Character Analysis in Araby
There are few characters in “Araby”, and those who are mentioned in the story aren’t described at length. The story itself is narrated by a young boy, determined to earn the attention of his crush, but by the end of the story he becomes disillusioned by his own hopes. Mangan is a neighborhood boy and his sister, who remains unnamed, is the object of the narrator’s crush. Her disappointment about missing the bazaar is what catalyzes the narrator’s brief journey. The narrator lives with his aunt and uncle; his aunt is a benevolent figure, who sympathizes with the boy, while the uncle is unreliable and self-centered, and nearly causes the boy to miss the bazaar altogether. Only a few characters in the story have specific names, and this decision demonstrates that the primary conflict of the story is not about others, but rather about the narrator’s own transformation.
Character Analysis Examples in Araby:
"Gazing up into the darkness I saw myself as a creature driven and derided by vanity; and my eyes burned with anguish and anger...." See in text (Araby)
Disillusioned by what he sees at the bazaar, the boy finally sees himself as readers have seen him for much of the story. He realizes his own vanity and foolishness, his unprofitable use of time, the futility of life in Dublin, that Mangan's sister likely has no interest in him, and that there is no magical "Araby" in Ireland.
"though I knew my stay was useless..." See in text (Araby)
Joyce termed this type of final scene as an epiphany in that it provides a moment of sudden revelation or insight even in a apparently ordinary situation or conversation. Joyce's epiphany shows how the boy acquires an intuitive grasp of reality: he is defeated; he failed his quest to buy a gift, but most of all, his self-deception and ego defeated him by making him believe that his quest was sacred. This epiphany represents the boy's fall from innocence and his change into an adolescent dealing with the harsh realities of life.
"I could interpret these signs..." See in text (Araby)
Instead of saying that the uncle is drunk, Joyce lets the reader figure this out along with the boy. This technique also serves another purpose: it shows how the boy has started to correctly interpret signs, demonstrating some growth on his part. This development foreshadows his final interpretation of his trip to Araby.
"What innumerable follies laid waste my waking and sleeping thoughts after that evening..." See in text (Araby)
The word choice here emphasizes the boy's romantic fascination with Araby (and the enchanting idea of the Middle East). His romantic quest has consumed his reality and hindered his ability to operate on a day-to-day basis. However, there is also a hint of a new understanding on the boy's part; he appears critical of his own past, as demonstrated by his recognition of his "innumerable follies."
"It's well for you..." See in text (Araby)
Since the girl has just explained why she cannot go, this expression appears to carry overtones of envy and potentially bitterness. However, the boy appears to not notice this because of how deluded he is in his own fantasy.
"All my senses seemed to desire..." See in text (Araby)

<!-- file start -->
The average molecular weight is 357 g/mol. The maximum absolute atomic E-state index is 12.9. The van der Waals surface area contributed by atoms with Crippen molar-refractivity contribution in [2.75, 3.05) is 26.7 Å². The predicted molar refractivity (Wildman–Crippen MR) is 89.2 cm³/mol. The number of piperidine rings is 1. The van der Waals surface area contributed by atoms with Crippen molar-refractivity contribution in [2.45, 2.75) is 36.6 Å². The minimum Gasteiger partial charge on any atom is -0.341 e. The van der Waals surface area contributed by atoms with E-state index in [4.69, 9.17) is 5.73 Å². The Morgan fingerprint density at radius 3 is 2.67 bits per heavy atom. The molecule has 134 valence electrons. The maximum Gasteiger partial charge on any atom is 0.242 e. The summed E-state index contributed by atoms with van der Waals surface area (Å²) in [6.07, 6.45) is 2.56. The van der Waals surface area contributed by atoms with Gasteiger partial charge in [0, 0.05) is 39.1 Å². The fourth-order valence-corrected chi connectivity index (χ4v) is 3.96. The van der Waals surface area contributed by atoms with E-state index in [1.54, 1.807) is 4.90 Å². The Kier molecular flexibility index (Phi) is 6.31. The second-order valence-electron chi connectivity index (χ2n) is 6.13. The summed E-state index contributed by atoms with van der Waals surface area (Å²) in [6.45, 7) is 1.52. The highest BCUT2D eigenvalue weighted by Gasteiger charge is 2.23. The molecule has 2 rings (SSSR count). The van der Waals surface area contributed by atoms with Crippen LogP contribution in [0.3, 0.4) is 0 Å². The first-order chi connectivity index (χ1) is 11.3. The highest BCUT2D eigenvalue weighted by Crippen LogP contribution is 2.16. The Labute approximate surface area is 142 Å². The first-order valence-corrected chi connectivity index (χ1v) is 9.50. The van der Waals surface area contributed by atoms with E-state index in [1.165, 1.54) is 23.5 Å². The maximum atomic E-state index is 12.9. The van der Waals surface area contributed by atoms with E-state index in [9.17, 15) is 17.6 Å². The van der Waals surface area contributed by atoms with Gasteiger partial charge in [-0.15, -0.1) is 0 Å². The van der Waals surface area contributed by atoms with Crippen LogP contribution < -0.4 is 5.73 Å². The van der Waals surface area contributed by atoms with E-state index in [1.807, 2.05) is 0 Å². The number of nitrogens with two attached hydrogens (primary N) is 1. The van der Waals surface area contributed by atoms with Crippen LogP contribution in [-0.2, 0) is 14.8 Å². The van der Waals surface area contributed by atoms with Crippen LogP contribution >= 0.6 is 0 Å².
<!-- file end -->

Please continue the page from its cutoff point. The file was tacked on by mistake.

Notice how the boy personifies his senses by saying that they are the ones who have the desire instead of him. This strategy gives readers the impression that the boy is trying to separate his mind from his body in order to understand his confusion.
"I pressed the palms of my hands together until they trembled..." See in text (Araby)
Alone in the house (a classic masturbatory situation), the boy nearly engages in sexual activity. Instead, he presses his hands together and murmurs like he's in church. The culmination of his activity shows how the boy's religious upbringing has so suppressed his sexual feelings, with the religious completely obscuring the sexual in his mind and body.
"like fingers running upon the wires..." See in text (Araby)
Joyce's choice of words in this sentence masterfully conveys the boy's confusion about love and sexuality. The language the boy uses here is overly sentimental and even a little ridiculous, and he even ruins the mood of the simile by incorrectly calling the harp strings "wires."
"which I myself did not understand..." See in text (Araby)
Note the religious terms the boy uses when thinking about Mangan's sister: "litanies," "chalice," "adoration," etc. While the narrator professes to not understand certain things, readers have a deeper understanding of the significance of these religious undertones and the situation in which the boy finds himself: he is struggling with his conceptions of romantic and religious love.
"I kept her brown figure always in my eye..." See in text (Araby)
The color brown returns to describe the figure of Mangan's sister. This association informs us that she's older than the boys, and consequently the drab lifelessness of Dublin has already started to affect her.
"I liked the last best because its leaves were yellow..." See in text (Araby)
Joyce gives readers a first look at the boy's romantic and naive view of life in this line. Readers can understand the the allegorical and symbolic meanings of the texts, and this line quickly reveals the identity of the narrator: He is a young boy who lacks an understanding of such figurative language and doesn't use it self-consciously.
"The Devout Communnicant..." See in text (Araby)
The Devout Communicant could refer to one of three texts with the same name. However, the more likely text is the popular Catholic work written by Pacificus Baker, a Franciscan Friar, published in 1761 and noted for its pious language that perhaps influences how the boy talks about Mangan's sister. The important take-away from this book's inclusion in this list of three is that it influences boy's language and perspective on life.